Cybersecurity threats are increasing in volume, complexity and impact. Yet, organisations struggle to counter these growing threats. Cyber attacks often intend to steal, damage, hijack or alter value-generating data. In this article around database security, we use the NIST framework to lay out the common controls that you can implement to secure your databases. Let’s start by discussing the potential impact of unsecured databases.
How bad can an unsecure database be?
The cost of a single data breach reached an average of $4.35 million in 2022, according to IBM’s Cost of a Data Breach report. At the same time, the number of organisations that are ready to efficiently meet today’s security risks is as low as 15%, according to Cisco’s Cybersecurity Readiness Index. Given the previous numbers, it should not surprise you that the World Economic Forum placed cybersecurity failures as the most concerning technological risk in its Global Risks Report for 2022.
Before digging into the typical controls we can implement around a database management system (i.e. DBMS), we will go over the typical threat mediums.
Cyber attack mediums
When a malicious person is trying to attack a database, they might leverage one of the following mediums.
An attacker with physical access to the hardware hosting the target database can be tempted to steal, for example, the storage devices and try to reverse engineer the data stored in the concerned piece of hardware.
We might be tempted to think that this type of attack is unlikely to happen. Yet, a study conducted by Blancco in 2019 revealed that 42% of purchased second hand drives contained personal data.
According to IBM’s Cost of a Data Breach report, physical security compromises accounted for around 9% of the data breaches’ initial vectors.
Let’s now move to the next medium in cyber attacks, software.
In our digital world, most attacks involve a form of software. This can be malicious software that is injected into the targeted victim’s environment (e.g. a virus, a malware), a software vulnerability (i.e. a bug that can be exploited by a cyber attacker) or misconfigured software that could leave security holes for the malicious actor to exploit.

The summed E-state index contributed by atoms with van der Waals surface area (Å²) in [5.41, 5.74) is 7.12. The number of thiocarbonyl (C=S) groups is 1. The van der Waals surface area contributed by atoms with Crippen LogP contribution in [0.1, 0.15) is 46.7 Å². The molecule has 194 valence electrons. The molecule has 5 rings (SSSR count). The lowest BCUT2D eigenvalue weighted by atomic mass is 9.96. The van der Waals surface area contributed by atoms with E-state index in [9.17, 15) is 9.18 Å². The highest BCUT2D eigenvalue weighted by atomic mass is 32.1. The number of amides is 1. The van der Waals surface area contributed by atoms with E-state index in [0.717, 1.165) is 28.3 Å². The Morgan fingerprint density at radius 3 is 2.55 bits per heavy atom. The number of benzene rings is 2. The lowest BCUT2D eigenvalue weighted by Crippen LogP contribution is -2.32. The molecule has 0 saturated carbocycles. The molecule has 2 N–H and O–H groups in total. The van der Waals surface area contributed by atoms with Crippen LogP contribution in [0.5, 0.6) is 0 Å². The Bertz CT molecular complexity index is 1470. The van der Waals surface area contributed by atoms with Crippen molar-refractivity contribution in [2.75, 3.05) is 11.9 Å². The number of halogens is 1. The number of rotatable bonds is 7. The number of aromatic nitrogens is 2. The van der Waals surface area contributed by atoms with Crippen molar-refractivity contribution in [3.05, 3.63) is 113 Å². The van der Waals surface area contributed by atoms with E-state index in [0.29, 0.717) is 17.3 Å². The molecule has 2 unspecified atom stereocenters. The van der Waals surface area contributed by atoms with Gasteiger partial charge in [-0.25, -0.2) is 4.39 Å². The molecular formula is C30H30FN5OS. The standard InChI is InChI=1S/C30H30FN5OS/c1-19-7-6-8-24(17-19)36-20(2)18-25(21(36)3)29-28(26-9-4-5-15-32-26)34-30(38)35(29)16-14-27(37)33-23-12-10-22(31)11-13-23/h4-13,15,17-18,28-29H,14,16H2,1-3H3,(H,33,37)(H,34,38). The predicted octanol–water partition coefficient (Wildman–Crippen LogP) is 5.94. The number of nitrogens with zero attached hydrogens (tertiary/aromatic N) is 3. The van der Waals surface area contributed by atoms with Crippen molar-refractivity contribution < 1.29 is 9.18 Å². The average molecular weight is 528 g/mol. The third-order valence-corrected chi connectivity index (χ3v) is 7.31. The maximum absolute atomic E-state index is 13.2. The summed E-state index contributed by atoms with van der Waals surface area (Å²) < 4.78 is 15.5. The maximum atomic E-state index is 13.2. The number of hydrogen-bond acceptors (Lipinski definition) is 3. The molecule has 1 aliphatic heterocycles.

According to IBM’s Cost of a Data Breach report, vulnerabilities in third party software and misconfigurations account for nearly 28% of the initial attack vectors. Unfortunately, the number of software vulnerabilities keeps rising, so such attacks might become even more popular among malicious actors.
It is important to understand that an attacker might use vulnerabilities affecting the DBMS directly but also any software component that can be used by a legit user (application or human) to interact with the database either locally (e.g. the Operating System) or remotely via network calls.
Let’s now cover the most used attack medium in cyberattacks, human factors.
According to IBM’s 2023 Threat Intelligence Index, 41% of the reported incidents involve phishing for initial access. Phishing is a form of social engineering aiming at tricking its victims into revealing sensitive information that will be used later to conduct a cyberattack. Even more worrying, The World Economic Forum’s Global Risks Report for 2022 found that 95% of cybersecurity issues are traced to human error.
Human errors can consist of falling into a social engineering trap or failing to define and follow proper security processes to protect the sensitive data. Let’s go over some of the most common attack types, including the ones targeting human factors.
Cyber attack types
The following table lists some of the common cyber attacks and techniques:
|Attack step*||Category*||Attack||Description||Main medium|
attachment and/or link
|Uses social engineering to trick the victim into downloading malicious agents (virus, malware…).||Human|
calls, sms …
|Uses social engineering to trick the victim into providing sensitive information over interactive channels.||Human|
|SQL injection||Uses vulnerabilities in a public-facing application to run queries that are not legitimately authorised.||Software|
|Uses illegitimate hardware to connect to the victim’s network.||Hardware|
|Initial access||Supply chain
|DevOps tools, software repositories
|Alters software or hardware dependencies to alter the behaviour of the resulting application to gain illegitimate access.||Software and Hardware|
|Man in the
|Sniffing||Corrupts a network device to steal or deviate exchanged information from its intended targets.||Software|
|Credential access||Brute force||Password guessing, cracking …||Gets a valid credential by trying common or leaked secrets or by using an artefact of the secret (e.g. its hash).||Human
(usually due to poor training and processes)
|Renders a targeted service inoperable by overloading it with illegitimate traffic.||Software|
(*) As per MITRE ATT&CK®
Now that we are familiar with some of the common cyber attacks, let’s dive into the different controls you need to implement to secure your database.
Applying the NIST framework to secure your databases